Brave: Update (six months of data): lessons for growing publisher revenue by removing 3rd party tracking

by Johnny RyanJul 24, 2020Brave Insights, ePrivacy Regulation, Fix adtech, GDPR, Policy

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This note presents lessons for all publishers based on six months of data from Dutch publisher NPO, after it removed 3rd party tracking.

Additional revenue data from the Dutch publisher NPO reveals the real-world impact on the revenues of websites of various sizes of removing 3rd party adtech and tracking.

As a previous note outlined, NPO removed third party tracking from its websites at the start of 2020, and sold advertising exclusively by using contextual targeting. The previous note revealed that NPO and its sales house, Ster, enjoyed a leap in revenue as a result.

This update adds the month of June 2020, allowing a six month view of the publisher’s revenue increase, and slightly updates and increases the previously published figures for the first five months of 2020.

An irony is that now that NPO and Ster have shown what is possible with private advertising, the Dutch Government is considering making NPO entirely taxpayer-funded in the coming years.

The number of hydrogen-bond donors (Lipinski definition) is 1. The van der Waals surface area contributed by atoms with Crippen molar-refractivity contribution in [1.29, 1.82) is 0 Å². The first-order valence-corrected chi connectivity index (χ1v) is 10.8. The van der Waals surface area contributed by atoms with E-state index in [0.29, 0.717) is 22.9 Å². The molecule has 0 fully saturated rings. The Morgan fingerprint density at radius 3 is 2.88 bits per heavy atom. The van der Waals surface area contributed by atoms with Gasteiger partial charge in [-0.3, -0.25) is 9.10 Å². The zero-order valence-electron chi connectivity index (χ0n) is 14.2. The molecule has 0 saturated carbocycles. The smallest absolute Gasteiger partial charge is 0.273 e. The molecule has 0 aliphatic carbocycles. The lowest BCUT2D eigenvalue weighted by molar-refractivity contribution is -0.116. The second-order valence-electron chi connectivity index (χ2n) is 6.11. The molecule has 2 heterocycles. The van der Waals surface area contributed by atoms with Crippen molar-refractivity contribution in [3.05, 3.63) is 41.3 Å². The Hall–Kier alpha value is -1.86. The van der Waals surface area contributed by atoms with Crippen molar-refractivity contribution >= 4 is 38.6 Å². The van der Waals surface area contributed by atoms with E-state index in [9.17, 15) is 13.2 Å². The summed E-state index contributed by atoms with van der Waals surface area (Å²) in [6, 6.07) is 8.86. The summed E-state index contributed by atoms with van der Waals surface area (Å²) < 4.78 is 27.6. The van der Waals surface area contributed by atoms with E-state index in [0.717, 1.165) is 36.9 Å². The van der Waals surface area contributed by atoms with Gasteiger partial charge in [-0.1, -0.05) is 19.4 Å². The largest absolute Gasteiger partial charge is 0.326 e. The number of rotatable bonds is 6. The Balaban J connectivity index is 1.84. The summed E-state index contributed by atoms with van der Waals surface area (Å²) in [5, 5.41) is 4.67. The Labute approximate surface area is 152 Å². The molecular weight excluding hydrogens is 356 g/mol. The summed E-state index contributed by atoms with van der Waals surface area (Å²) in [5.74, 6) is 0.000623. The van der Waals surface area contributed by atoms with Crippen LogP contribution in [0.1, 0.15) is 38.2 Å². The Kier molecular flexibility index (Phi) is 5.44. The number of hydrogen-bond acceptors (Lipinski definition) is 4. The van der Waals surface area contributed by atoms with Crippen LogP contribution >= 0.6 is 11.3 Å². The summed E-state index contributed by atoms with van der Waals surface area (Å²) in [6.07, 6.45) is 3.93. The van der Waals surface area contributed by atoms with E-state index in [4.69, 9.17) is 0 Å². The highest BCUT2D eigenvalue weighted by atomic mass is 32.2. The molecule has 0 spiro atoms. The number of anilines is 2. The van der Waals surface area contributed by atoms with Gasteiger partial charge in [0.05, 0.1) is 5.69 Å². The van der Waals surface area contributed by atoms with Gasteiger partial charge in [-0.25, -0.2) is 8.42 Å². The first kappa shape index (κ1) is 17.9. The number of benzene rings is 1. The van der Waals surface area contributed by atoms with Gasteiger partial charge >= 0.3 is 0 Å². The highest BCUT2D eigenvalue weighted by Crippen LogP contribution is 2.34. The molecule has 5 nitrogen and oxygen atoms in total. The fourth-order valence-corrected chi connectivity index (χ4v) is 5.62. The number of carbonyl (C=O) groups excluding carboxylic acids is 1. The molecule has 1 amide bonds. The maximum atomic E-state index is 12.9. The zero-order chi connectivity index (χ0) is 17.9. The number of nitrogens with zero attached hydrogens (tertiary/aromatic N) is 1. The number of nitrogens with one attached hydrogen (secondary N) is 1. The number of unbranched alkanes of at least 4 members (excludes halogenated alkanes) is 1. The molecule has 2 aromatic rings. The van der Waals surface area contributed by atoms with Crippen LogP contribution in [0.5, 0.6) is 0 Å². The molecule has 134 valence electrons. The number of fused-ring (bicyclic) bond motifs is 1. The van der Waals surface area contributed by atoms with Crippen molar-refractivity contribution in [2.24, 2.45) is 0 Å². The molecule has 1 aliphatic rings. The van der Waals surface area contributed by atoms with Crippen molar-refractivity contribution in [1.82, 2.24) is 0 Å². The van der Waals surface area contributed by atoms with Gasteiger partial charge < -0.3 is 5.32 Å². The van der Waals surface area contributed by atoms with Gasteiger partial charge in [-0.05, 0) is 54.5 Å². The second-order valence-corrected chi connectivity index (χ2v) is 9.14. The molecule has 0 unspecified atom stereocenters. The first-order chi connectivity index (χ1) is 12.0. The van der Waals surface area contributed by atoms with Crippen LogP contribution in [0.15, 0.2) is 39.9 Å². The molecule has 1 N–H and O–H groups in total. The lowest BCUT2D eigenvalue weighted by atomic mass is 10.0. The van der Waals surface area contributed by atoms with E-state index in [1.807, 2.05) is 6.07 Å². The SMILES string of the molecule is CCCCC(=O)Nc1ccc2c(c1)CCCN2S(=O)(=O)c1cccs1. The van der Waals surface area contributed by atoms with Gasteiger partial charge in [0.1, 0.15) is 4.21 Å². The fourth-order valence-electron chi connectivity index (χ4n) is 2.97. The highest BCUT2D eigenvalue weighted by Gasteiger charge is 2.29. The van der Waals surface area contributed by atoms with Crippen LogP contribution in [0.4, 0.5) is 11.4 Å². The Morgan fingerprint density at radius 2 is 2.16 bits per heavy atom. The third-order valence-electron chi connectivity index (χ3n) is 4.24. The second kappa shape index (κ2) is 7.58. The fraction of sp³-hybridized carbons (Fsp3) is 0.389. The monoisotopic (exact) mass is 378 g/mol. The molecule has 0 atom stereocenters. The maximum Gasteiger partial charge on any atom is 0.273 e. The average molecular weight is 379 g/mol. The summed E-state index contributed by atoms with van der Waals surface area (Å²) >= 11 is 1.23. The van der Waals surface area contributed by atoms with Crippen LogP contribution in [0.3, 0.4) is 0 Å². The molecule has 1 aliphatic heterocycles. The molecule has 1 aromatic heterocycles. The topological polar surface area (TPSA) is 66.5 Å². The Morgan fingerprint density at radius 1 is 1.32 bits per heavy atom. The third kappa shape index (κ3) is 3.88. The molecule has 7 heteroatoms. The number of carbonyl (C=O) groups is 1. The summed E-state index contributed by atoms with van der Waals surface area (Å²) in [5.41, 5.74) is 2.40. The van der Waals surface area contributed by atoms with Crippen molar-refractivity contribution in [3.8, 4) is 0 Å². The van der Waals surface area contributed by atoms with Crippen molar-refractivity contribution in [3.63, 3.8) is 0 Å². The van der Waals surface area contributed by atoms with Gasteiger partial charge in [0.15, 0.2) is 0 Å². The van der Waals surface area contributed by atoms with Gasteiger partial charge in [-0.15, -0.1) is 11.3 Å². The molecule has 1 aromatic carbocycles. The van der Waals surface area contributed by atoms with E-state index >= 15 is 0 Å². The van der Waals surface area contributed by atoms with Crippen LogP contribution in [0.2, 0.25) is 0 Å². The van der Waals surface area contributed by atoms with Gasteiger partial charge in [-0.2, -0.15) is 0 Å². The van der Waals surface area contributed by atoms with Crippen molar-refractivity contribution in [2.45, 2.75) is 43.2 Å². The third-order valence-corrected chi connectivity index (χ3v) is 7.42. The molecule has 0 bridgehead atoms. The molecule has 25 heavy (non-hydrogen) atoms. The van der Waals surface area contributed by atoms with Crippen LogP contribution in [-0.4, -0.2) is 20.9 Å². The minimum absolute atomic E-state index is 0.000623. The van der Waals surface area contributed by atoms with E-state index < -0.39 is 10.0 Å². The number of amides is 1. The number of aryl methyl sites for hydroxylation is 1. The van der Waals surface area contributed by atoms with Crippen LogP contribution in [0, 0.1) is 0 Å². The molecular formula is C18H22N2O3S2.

Finding 1: the revenue increase is attributable to removing 3rd party tracking and adtech
NPO and its sales house, Ster, invested in contextual targeting and testing, and produced vast sales increases even with sites that do not appear to dominate their categories. This may be a tribute to Ster’s ability to sell inventory across NPO’s media group as a collective, but this benefit would have applied in 2019 and does not account for the revenue jump in 2020. A publisher does not therefore need to have market dominance to abandon 3rd party tracking and reproduce NPO’s vast revenue increase.

Finding 2: legitimate publishers of all size can increase revenue
Legitimate publishers of all sizes should be able to follow this example. Although it is a national broadcast group, NPO websites do not dominate the web traffic rankings in the Netherlands.

Only one of NPO’s properties ( ranks in the top 5 in its category in the Netherlands, according. To Similar Web.[1] None of the other NPO properties are in the Netherland’s top 100.[2] The other NPO websites for which Similar Web provides a traffic rank estimation (versus other websites in the Netherlands) range from 180th to 5,040th most popular in the Netherlands.[3] (Addendum: the table below also includes statistics from NOBO, which uses census data from their own panel and counts the amount of times this panel visits different websites.)

NPO properties’ popularity or market position in each content category are not correlated with increases in impressions sold. Country site rank, category site rank, and numbers of page views, vary widely between the properties, whereas the increases in impression sold are all above 83%, with one explicable[4] exception.

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